In the second week of June representatives of over 600 non-governmental organisations (NGOs) and other civil society organisations from all over the world will gather in Rome for the Forum for Food Sovereignty. The five-day meeting, which coincides with the assembly of world leaders for the World Food Summit: five years later at the Food and Agriculture Organization (FAO) of the United Nations, also in Rome, aims to challenge received thinking about hunger relief and to present a new approach to global food security.
At the first FAO World Food Summit in 1996, representatives of 185 nations and the European Union set a target of halving the number of hungry people in the world currently estimated at 800 million by 2015. However, current data indicates that the number of undernourished is falling at the rate of only six million a year well below the rate of 22 million needed to reach the World Food Summit goal. At the summit from 10-13 June world leaders will say that inadequate financial resources are to blame.
Participants of the Forum for Food Sovereignty will claim otherwise. They will challenge the widely held view that the answer to hunger lies in the free market economy. Food, they will say, is not a commodity but a right. And they will present alternative methods of guaranteeing food security based on another right: that of all nations to determine their own food production and distribution policies based on their specific needs and agricultural practices. The programme of conferences, workshops and other events at the Palazzo dei Congressi in EUR has been put together by an Italian committee with participation from over 250 national agricultural, consumer and environmental associations, trade unions, civil society groups and NGOs.
But what are NGOs and what do they do? NGOs can loosely be described as not-for-profit organisations which are independent from government. They operate in a range of areas, from culture and the environment to local and national social service provision and international development cooperation. To qualify as an NGO, organisations have to fulfil special legal requirements. Many, but not all, then apply for official regognition (idoneit) by a national or international body. This involves fulfilling certain criteria and entitles them, among other things, to receive public funding.
The Italian foreign ministry currently recognises over 150 NGOs working in the field of cooperation with developing countries. These include household names such as SantEgidio, Caritas Italiana and Intersos, as well as lesser-known organisations such as Amici dei Popoli, Crocevia and Volontariato Internazionale per lo Sviluppo (VIS). However, the foreign ministry register represents only the tip of the iceberg. Some organisations choose to bypass the foreign ministry and register directly at European level, with the European NGO liaison committee, and there are also many groups without official recognition. And the number of development NGOs is increasing all the time.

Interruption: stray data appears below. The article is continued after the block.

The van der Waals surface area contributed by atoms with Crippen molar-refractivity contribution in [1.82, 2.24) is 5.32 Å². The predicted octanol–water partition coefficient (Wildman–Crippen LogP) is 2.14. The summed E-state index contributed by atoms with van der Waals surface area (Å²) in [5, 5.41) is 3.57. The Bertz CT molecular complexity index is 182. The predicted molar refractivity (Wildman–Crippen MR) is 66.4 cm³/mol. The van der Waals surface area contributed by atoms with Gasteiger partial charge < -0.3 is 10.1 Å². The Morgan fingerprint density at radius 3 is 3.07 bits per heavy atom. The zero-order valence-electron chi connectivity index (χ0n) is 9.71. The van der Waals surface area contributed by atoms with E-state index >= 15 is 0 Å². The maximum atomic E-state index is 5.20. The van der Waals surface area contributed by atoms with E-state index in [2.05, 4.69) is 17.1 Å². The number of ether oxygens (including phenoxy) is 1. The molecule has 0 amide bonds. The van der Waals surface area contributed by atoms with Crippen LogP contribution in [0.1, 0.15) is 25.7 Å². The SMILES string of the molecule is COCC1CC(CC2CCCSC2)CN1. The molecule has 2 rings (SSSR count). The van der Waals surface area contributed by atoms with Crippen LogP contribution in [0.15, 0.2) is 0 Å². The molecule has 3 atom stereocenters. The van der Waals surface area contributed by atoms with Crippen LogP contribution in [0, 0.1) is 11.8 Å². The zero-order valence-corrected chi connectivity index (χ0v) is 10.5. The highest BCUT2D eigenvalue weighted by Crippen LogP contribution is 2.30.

However, the growth of the development NGO sector is not necessarily a sign of a mature civil society, as Don Ferdinando Colombo, vice-president of VIS, explained: Some NGOs are the product of an emotional reaction and do not address the real issues. Moreover, in Italy there is a tendency among NGOs to operate independently, rather than sharing skills and expertise. Organisations work together on isolated projects, said Don Ferdinando, but there is no culture of conventional networking.
Development NGOs can be divided into two general categories: operational and advocacy. Operational NGOs are engaged primarily in the design and implementation of development projects overseas, while advocacy NGOs undertake awareness-raising and lobbying activities, usually in their home country, as well as providing technical and logistical support to community-based NGOs in the beneficiary country. However, these categories are not mutually exclusive and in Italy many NGOs are active in both sectors. Furthermore, within these divisions there is a whole range of organisations operating in a variety of areas and with different philosophies.
NGOs are playing an increasingly important role in the field of international development and are often looked to as authorities in their particular area of activity (many can boast a qualified, professional staff), as well as being a major channel for overseas development aid. In the year 2000, members of the Federazione Organismi Cristiani Servizio Internazionale Volontario (FOCSIV), the largest of three Italian umbrella organisations for development NGOs, handled a total of L.156 billion, almost 40 per cent of which came from the Italian government and the EU. The flip side to this is the need for accountability. While they are still rooted in the principles of altruism and voluntarism, NGOs are now expected to produce budgets and annual reports and to provide detailed accounts of their incomings and expenditures. They still have to shake off the image of being poorly organised and inefficient.
Information and contacts: the Guida alla cooperazione e al volontariato internazionale provides a comprehensive list of Italian NGOs with government recognition, as well as information about the many undergraduate and postgraduate courses in development studies and related subjects now available at academic institutes throughout Italy. New edition due to be published in June. For details contact Servizio Orientamento Cooperazione Internazionale (SOCI), tel. 0288463636, e-mail: email@example.com. Useful websites: www.peacelink.it; www.unimondo.it; www.volint.it; www.esteri.it/attivita/cooperaz/; www.fao.org. For details of the Forum for Food Sovereignty log on to www.forumfoodsovereignty.org.